Instrumentation, Measurements, and Statistics
Instrumentation, Measurements, and Statistics M E 345
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This 0 page Class Notes was uploaded by Chester Goldner III on Sunday November 1, 2015. The Class Notes belongs to M E 345 at Pennsylvania State University taught by John Cimbala in Fall. Since its upload, it has received 14 views. For similar materials see /class/233070/m-e-345-pennsylvania-state-university in Mechanical Engineering at Pennsylvania State University.
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Date Created: 11/01/15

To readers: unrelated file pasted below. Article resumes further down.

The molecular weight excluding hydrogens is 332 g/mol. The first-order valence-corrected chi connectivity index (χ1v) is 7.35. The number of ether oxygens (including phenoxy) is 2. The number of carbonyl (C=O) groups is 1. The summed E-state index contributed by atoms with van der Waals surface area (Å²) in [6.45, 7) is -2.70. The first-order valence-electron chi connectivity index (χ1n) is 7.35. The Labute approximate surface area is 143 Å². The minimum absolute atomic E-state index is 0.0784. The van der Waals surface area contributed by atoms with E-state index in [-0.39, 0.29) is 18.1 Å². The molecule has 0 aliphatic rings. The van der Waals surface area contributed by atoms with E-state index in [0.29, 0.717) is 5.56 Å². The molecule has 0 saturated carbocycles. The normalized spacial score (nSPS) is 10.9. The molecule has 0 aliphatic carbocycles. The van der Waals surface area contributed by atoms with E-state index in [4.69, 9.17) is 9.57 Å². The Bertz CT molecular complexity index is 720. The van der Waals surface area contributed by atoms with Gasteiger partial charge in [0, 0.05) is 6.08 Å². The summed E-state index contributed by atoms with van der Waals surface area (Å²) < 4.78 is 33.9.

Outline and Equation Sheet for M E 345 Author John M Cimbala Penn State University Latest revision 27 March 2009 Introduction Prima dimension 7 mass length time temperature current amount of light and amount of matter Signi cant digit 7 the rules for multiplication and division and for addition and subtraction Rounding off 7 round up if the least signi cant digit is odd and truncate if the least signi cant digit is even Dimensional Analysis Law of dimensional homogeneitv 7 Every additive term in an equation must have the same dimensions The method of repeating variables 7 there are 6 steps 1 2 3 9 95 List the parameters and count them n List the primary dimensions of each parameter Set the reduction j as the number of primary dimensions in the problem Then Reduce j by one if necessary Choose j repeating variables Construct the k Us and manipulate as necessary Write out the nal dimensionless functional relationship I and check your algebra Dimensional analysis is often extremely useful in setting up and designing experiments Errors and Calibration I Systematic errors bias errors 1 7 consistent repeatable errors Random errors precision errors 1 7 scatter in data a lack of repeatability unrepeatable inconsistent errors Accuracy 7 accuracy error is the measured value minus the true va ue Precision 7precision error is the reading minus the average ofreadings 0 Basic Statistics Mean bias error 7 de ned as lVIBE 39 De nitions 7 sample mean ther errors 7 zero linearity sensitivity resolution hysteresis instrument reapeatability drift Calibration 7 static time not relevant vs d 39 39 namrc time is relevant calibration sample variance S2 sample median half lower half higher sample mode most probable value 7 one that occurs most frequently population all values vs sample a selected portion of the total population Excel 7 learn how to use Excel s bui tin statistics functions Root mean square erro 7 de ned as Histograms and Probability Density Functions Normalized PDF 7 transform from x to Z using Z The Gaussian or normal PDF 7 how to predict 1 error function A z erf Histogram plots 7 frequency bins or classes bin width or class width Sturgis and Rice rules Normalized histogram 7 how to normalize the vertical scale and the horizontal scale DF 7 how to create a probability density function from a histogram Expected value 7 same as population mean Standard deviation 7 same as population standard deviation I I wu for systems with purely random errors using the erf giiiexpt iiyf See table ofAZ Z F where I Other PDFs 7 lognorrnal chisquared distribution student s 1 degrees of freedom con dence level and significance level I How to estimate the population mean u from a sample using the student s 1 PDF yd con dence level 1 7 or use table of critical values for the student s 1 PDF I How to estimate the o ulation standard deviation afrom a sample using the 7 PDF Correlation and Regression i Y X yx y I Linear correlation coef cient 7 11y 51 By de nition rm must always lie between Zw 7x y 7y 17139 11 I Regression analysis 7 leastsquares ts linear polynomial and multiple variables standard error of estimate Equations are provided in the lecture notes but we icall use Excel to do the nalysis Outlier Points I Outliers in a set of data point 7 use the modi ed Thompson tau technigue compare maximum absolute value of the deviation with Thompson Ttimes sample standard deviation TS to determine outliers I Outliers in a set of data pairs 7 for l 39 39 39 t of order rn S y 1 Examine the standardized residual e SW to determine outliers There are two criteria for a data pair to be called an outlier o leiSN gt2 0 The standardized residual is inconsistent with its neighbors as judged by a plot of e SW vs x Experimental Uncertainty Analysis I Maximum uncertaintv 7 assumes all errors have the same sign and add up unlikely Normally we do not use the maximum uncertainty Typically we use instead the RSS uncertainty as described below I RSS uncerta39 ted ert 39 t 7 assumes some errors are positive and some are neative more likely Use nmhinino elemental 39 quot using RSS uncertaint analysis 7 use it where K is the number of elemental uncertainties and u are the individual elemental uncertainties Experimental Design Hypoth I Choosing a test matrix 7 one parameter at a time full factorial vs Taguchi s experimental design arrays fractional factorial test matrices N L17 L levels P parameters for a full factorial experiment Level average 7 E g average over all the runs where parameter a is at level 1 Optimum Tag11chi desigp array 7 Meets two criteria 0 Each level of each parameter appears the same number of times in the array 0 Repetitions of parameterlevel combinations are minimized as much as possible Taguchi orthogonal array 7 know how to spot a poorly designed experimental design array Response surface methodology RS 7 goal is to efficiently hunt for the optimum values of parameters a b c etc such that response y is maximized or minimized 7 amin with similar equations for the other variables This is necessary to Coded variables 7 transform the physical variables into coded variables 61 2 a amidval a range amge a max properly use the RSM technique Direction of steepest ascent 7 vector v determined by regression analysis on coded variables 6amp9 39 a 7 For known M1 M2 and ax 39 0x ge 2 an Marching 7 Transform back to physical variables Aa then march in the direction of steepest ascent until y is no longer improving esis Testing Null hypothesis 7 a theory that is being considered or tested Typically the null hypothesis represents nothing is happening There are two parts to the null hypothesis The critical value extreme value 0 o The sides or Tails of the null hypothesis 7 select the least likely scenario 01 0 u lt 0 or u gt 0 Alternative hypothesi 7 also called the research hypothesi 7 the complement of the null h othesis O tstatistic 7 calculate for the extreme value critical value of the null hypothesis t p value 7 calculate based on the tstatistic pvalue is the probability of wrongly rejecting the null hypothesis if it is in fact true In Excel use TDISTt df tails pvalue is the area under the tails of the tPDF See also the tables of pvalues for a given value of df for the tdistribution one tail Note The values in the table are for onetail hypothesis tests multiply by 2 for two tails A small pvalue means that the null hypothesis is unlikely to be true 7 we reject the null hypothesis if the p value is less than some level typically 005 5 to standard engineering confidence level 39 h othesis testin when n is the same for the two samles 7 use 6 x3 7x4 as the variable no difference between the means of x3 and xA and set the value of Two sample 39 quot 39 testing when n is not the same for the two samples 7 set the null h pothesis as L v2 739 7 w n n set the cr1t1cal tstat1st1c to t39 xA x l39 and use dfN1NT 1 1 S z A 778 inAil quotA 39 quot3 1 quotB L Welch s equation as a kind of weighted value of the degrees of freedom Digital Data Acquisition I Binag to decimal and viceversa 7how to convert sum columns or successive division res ectively ADsystem Emmi mziyf Leakage 7 appears when the discrete data acquisition does not stop at exactly the same phase as it started Excel 7 how to create a frequency spectrum in Excel Windowing 7 reduces but does not totally eliminate leakage Analyzing the frequency content of a signal7 sample at higher and higher frequencies until no aliasing Antialiasing lter 7 use a lowpass lter to remove high frequencies to avoid aliasing Basic Electronics Review I Unity conversion factors Ohm s law and basic equations 7 41239 ewe V7 m I Impedance7 Filters I lstorder lowpass lter 7 I Closedloop quot with feedback loom 7 l Example circuits 7 buffer 7 I o Noninverting opamp ampli er E 353 1 ixsmnm qg 1r ij vLupumam qg i GBP supplied by manufacturer s Specs 0 Inverting opamp ampli er Lo ding7 input and output loading can cause voltage change due to internal resistances R1 input resistance or input impedance Stress Strain and Strain Gages I Axial stress and axial strain 7 for round rods Stress 39 39 quot Wire resistance 7 I 0 8 a D lt7 3 G D l E 5 H o g a D o I s Rum 153mm 55am aimed 39 Rm Dynamic System Response Quarter half and full bridge 7 o n l for a quarter bridge 0 n 2 for a half bridge 0 n 4 for a full bride Unbalanced bridge 7 Temperature Measurement Mechanical devices 7 liquidinglass thermometers bimetallic strips pressure thermometers Thermojunctive device 7 thermocouples sensin junctions reference junctions type K T etc Thermocouple law 7notation Wquot 0 Law of intermediate metals A third intermediate metal wire can be inserted in series with one of the wires without changing the voltage reading provided that the two new junctions are at the same temperature 0 Law of intermediate temperatures If identical thermocouples measure the temperature difference between T1 and T 2 and the temperature difference between T 2 and T 3 then the sum of the corresponding voltages V12 V23 must equal the voltage V13 enerated b an identical therrnocoule measurin the temperature difference between T1 and T 3 ie Lg 39 1 It 0 g Statement of the law of additive voltages For a given set of3 thermocouple wrres A B and C all measuring the same temperature difference T1 7 T 2 the voltage measured by wires A and C must equal the sum of the voltae measured by wires A and B and the voltage measured by wires B and C ie Thermopil 7 Several thermocouples in series Thermoresistive devices 7 RTDs metal R increases with increasing I thermistors semiconductor R decreases with increasing I Radiative devices 7 e g infrared pyrometer Tables 7 how to use thermocouple tables and RTD tables and interpolation Reference temperature is 0 C for all temperature tables Measurement ofMechanical Quantities Position 7 mechanical devices interferometer n otentiometer linear variable displacement transducer through transmission LVDT ultrasonic transducer pulseecho x Z G KEOAM so 8854 x 10 NC capacitance sensor Z laser displacement meter ra dian rotation quot 67039s s 2n radian min 39 rotation if Angular velocity and rpm 7 Nwm contacting tachometer rmn noncontacting tachometer V For stroboscopic tachometers watch out for aliasing 2 Torgue and powe 7 Mm wT 6ZprmT dynamometers prony brake cradled DC motor eddy current Pressure Measurement Types of pressure 7 absolute gage Pgage Pm 7 Pmm Liguid manometers 7 Pbdow Pabm pglAzl Mechanical pressure gage 7 Bourdon tube deadweight tester Flectronic pressure 39 139 l 39 type with quot l 39 measured by 0 Strain gage 7 a strain gage is mounted on the diaphragm itself sensing strain in the diaphragm o Capacitance 7 the diaphragm is mounted close to a xed parallel plate capacitance is measured 0 LVDT 7 diaphragm is attached to the core of a linear variable displacement transducer 0 Optical 7various optical techniques used to measure the degree of diaphragm deformation Pie oelectric pressure 39 7 l 39 causes a voltage that can be calibrated with pressure vacuum a McCleod gage used to measure very low pressures Velocity Measurement Linear velocity transducer QLVTQ 7 Similar in principle to LVDT but measure velocity not displacement os 6 A noise is ampli ed by dijj erentiation Doppler radar velocimeter 7 Doppler frequency shift A Vt dx t aft at dt noise is attenuated by integration Veloci of uid 7 Lagrangian methods follow uid particle moving with the ow Vt 61260 dt Eulerian methods measure velocity eld with a probe sitting in the ow Displacement sensor 7 Acceleration sensors 7 Laser Doppler velocimeter 1LDV1 7 particles in fringe pattern of focal volume V fs 251nltr 2 Hotwire and hot lm 7 wire heated to constant temperature King s law E Z a39 b V 2 P 7 P Pitotstatic probe 7 Pitot formula V 0 Other 7 rotating velocimeter cup anemometer tur Jine or vane anemometer electromagnetic velocimeter Volume Flow Rate Measurement Mass ow rate vs volume ow rate 7 V Notation V volume V velocity V volume ow rate V V At vs inline measurement 7 various types Obstruction 7 ori ce ow nozzle and Venturi Positive displacement 7 measure how many Wrapped or captured volumes pass through per unit time Turbine and paddlewheel 7 spin a turbine or paddlewheel connected to a shaft measure rpm and calibrate or f39 or variablearea 39 7 oat hovers when forces balance Miscellaneous owmeters 7 ultrasonic transit time and Doppler shift electromagnetic vortex others Endline measurement 7 Cd discharge coeff